I think the most entertaining monument that I saw on my walk about Hamilton was the sculpture of Queen Victoria, not so much the sculpture, but the engraved words attached. VICTORIA QUEEN AND EMPRESS: A MODEL WIFE AND MOTHER
From the Hamilton Public Library website, we read a detailed account about the history of the construction and maintenance of the sculpture over the years. Very interesting stuff. As was with most architecture of the time in the City of Hamilton, the industrial environment reeked havoc on stone, given the high oxidation factor.
On May 23, 1908, the Spectator wrote: “Hamilton women are becoming renowned all over Canada for their patriotism. One good deed after another is accomplished by the loyal women of the city, and each good deed rebounds to the credit of Hamilton as a whole.”
†Local newspapers reported the sculptor’s name as Philippe Hebert. The sculptor was christened Louis-Philippe Hébert, but usually went by the name Philippe Hébert. The Hamilton sculpture of Queen Victoria is signed “Philippe Hébert.” [Colin S. MacDonald, A Dictionary of Canadian Artists, Vol. 2, 1989, p. 411.]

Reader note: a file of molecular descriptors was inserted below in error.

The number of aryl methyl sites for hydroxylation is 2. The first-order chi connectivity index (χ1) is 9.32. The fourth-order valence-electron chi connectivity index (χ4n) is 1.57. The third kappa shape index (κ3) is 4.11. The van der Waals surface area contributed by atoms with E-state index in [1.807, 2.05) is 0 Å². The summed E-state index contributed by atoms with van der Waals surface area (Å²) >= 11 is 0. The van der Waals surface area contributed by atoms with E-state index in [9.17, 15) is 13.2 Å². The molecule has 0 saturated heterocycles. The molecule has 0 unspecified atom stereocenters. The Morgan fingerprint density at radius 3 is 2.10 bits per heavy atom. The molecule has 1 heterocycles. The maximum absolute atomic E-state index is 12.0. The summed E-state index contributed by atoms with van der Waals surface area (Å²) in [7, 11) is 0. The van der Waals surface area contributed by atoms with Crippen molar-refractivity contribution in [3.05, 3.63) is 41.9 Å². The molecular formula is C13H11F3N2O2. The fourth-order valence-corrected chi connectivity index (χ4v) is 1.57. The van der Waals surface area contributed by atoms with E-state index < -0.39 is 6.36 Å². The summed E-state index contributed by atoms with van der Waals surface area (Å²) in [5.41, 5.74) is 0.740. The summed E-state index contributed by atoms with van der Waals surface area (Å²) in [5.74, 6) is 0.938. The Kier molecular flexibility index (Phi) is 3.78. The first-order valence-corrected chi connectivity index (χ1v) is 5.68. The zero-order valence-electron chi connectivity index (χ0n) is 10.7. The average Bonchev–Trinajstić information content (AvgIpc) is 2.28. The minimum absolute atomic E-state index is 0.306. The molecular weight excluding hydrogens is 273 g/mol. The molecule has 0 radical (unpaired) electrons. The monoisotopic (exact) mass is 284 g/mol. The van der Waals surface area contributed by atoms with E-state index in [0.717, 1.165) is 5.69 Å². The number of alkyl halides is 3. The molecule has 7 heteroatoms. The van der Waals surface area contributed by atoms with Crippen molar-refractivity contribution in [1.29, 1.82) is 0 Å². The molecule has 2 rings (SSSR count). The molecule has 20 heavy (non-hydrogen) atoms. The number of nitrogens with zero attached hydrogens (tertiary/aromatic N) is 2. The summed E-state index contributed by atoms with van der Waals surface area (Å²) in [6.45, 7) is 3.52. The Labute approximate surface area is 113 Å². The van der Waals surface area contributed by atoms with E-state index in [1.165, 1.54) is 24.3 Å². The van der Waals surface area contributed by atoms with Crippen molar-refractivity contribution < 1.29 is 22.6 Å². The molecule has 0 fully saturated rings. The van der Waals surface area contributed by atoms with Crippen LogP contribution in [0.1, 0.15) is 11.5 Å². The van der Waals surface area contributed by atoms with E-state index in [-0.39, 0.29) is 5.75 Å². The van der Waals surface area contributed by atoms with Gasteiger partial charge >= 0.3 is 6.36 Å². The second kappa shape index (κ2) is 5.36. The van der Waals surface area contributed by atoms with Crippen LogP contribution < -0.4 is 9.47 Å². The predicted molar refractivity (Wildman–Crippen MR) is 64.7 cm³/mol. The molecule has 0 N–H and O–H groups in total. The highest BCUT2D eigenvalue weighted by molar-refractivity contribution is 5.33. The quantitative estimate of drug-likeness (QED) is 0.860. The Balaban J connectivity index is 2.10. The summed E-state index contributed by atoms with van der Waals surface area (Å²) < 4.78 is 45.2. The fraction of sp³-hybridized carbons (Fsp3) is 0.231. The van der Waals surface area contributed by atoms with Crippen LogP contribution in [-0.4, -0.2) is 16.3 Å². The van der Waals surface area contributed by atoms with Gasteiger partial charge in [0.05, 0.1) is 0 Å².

This was quite a contrast to the bustling world of 2013 Hamiltonian society; the shopping, the cabs and the Tim Horton’s cups tossed down on the sidewalk. The Queen would not have approved of the women’s summer fashion either!
Queen Victoria Statue Unveiling
Above is part of the crowd, estimated at 22,000, on hand to witness the unveiling of the Queen Victoria statue. Note the military guard of 100 members of the 13th Regiment (white pith helmets on right) and 100 member of the 91st Highland Regiment (kilts and bear skin hats, left.)
Related, but to a very small degree, this, from Andrew Evan’s travels and his Alberta Story: Queen Victoria’s Underwear.